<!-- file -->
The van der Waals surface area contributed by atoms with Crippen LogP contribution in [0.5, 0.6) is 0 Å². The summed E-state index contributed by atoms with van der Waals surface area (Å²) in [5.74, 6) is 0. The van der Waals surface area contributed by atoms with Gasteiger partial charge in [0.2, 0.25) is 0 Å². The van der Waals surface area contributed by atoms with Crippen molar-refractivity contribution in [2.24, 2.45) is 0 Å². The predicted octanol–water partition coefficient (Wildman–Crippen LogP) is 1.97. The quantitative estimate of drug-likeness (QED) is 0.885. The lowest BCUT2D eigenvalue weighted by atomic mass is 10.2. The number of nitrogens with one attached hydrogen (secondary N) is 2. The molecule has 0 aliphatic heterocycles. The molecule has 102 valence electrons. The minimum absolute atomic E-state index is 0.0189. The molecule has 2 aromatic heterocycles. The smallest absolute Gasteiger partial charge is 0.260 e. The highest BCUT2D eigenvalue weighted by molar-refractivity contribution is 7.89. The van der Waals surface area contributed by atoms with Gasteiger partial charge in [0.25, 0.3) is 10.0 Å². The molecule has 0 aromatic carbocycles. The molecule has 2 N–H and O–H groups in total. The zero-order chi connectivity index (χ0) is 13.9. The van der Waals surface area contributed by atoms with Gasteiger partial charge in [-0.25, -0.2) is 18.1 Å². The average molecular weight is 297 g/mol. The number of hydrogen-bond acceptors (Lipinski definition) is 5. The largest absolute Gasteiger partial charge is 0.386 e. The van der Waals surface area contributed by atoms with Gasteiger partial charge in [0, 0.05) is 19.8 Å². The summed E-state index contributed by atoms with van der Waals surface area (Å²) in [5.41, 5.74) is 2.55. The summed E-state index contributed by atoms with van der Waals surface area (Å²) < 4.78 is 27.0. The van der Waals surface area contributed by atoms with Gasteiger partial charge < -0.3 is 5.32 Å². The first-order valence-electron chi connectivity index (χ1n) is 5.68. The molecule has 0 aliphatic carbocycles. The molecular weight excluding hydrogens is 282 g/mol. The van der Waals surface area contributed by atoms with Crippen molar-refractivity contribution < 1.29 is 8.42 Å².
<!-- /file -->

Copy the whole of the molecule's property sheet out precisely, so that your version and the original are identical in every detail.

The van der Waals surface area contributed by atoms with Crippen LogP contribution in [0.5, 0.6) is 0 Å². The summed E-state index contributed by atoms with van der Waals surface area (Å²) in [5.74, 6) is 0. The van der Waals surface area contributed by atoms with Gasteiger partial charge in [0.2, 0.25) is 0 Å². The van der Waals surface area contributed by atoms with Crippen molar-refractivity contribution in [2.24, 2.45) is 0 Å². The predicted octanol–water partition coefficient (Wildman–Crippen LogP) is 1.97. The quantitative estimate of drug-likeness (QED) is 0.885. The lowest BCUT2D eigenvalue weighted by atomic mass is 10.2. The number of nitrogens with one attached hydrogen (secondary N) is 2. The molecule has 0 aliphatic heterocycles. The molecule has 102 valence electrons. The minimum absolute atomic E-state index is 0.0189. The molecule has 2 aromatic heterocycles. The smallest absolute Gasteiger partial charge is 0.260 e. The highest BCUT2D eigenvalue weighted by molar-refractivity contribution is 7.89. The van der Waals surface area contributed by atoms with Gasteiger partial charge in [0.25, 0.3) is 10.0 Å². The molecule has 0 aromatic carbocycles. The molecule has 2 N–H and O–H groups in total. The zero-order chi connectivity index (χ0) is 13.9. The van der Waals surface area contributed by atoms with Gasteiger partial charge in [-0.25, -0.2) is 18.1 Å². The average molecular weight is 297 g/mol. The number of hydrogen-bond acceptors (Lipinski definition) is 5. The largest absolute Gasteiger partial charge is 0.386 e. The van der Waals surface area contributed by atoms with Gasteiger partial charge in [0, 0.05) is 19.8 Å². The summed E-state index contributed by atoms with van der Waals surface area (Å²) in [5.41, 5.74) is 2.55. The summed E-state index contributed by atoms with van der Waals surface area (Å²) < 4.78 is 27.0. The van der Waals surface area contributed by atoms with Gasteiger partial charge < -0.3 is 5.32 Å². The first-order valence-electron chi connectivity index (χ1n) is 5.68. The molecule has 0 aliphatic carbocycles. The molecular weight excluding hydrogens is 282 g/mol. The van der Waals surface area contributed by atoms with Crippen molar-refractivity contribution < 1.29 is 8.42 Å².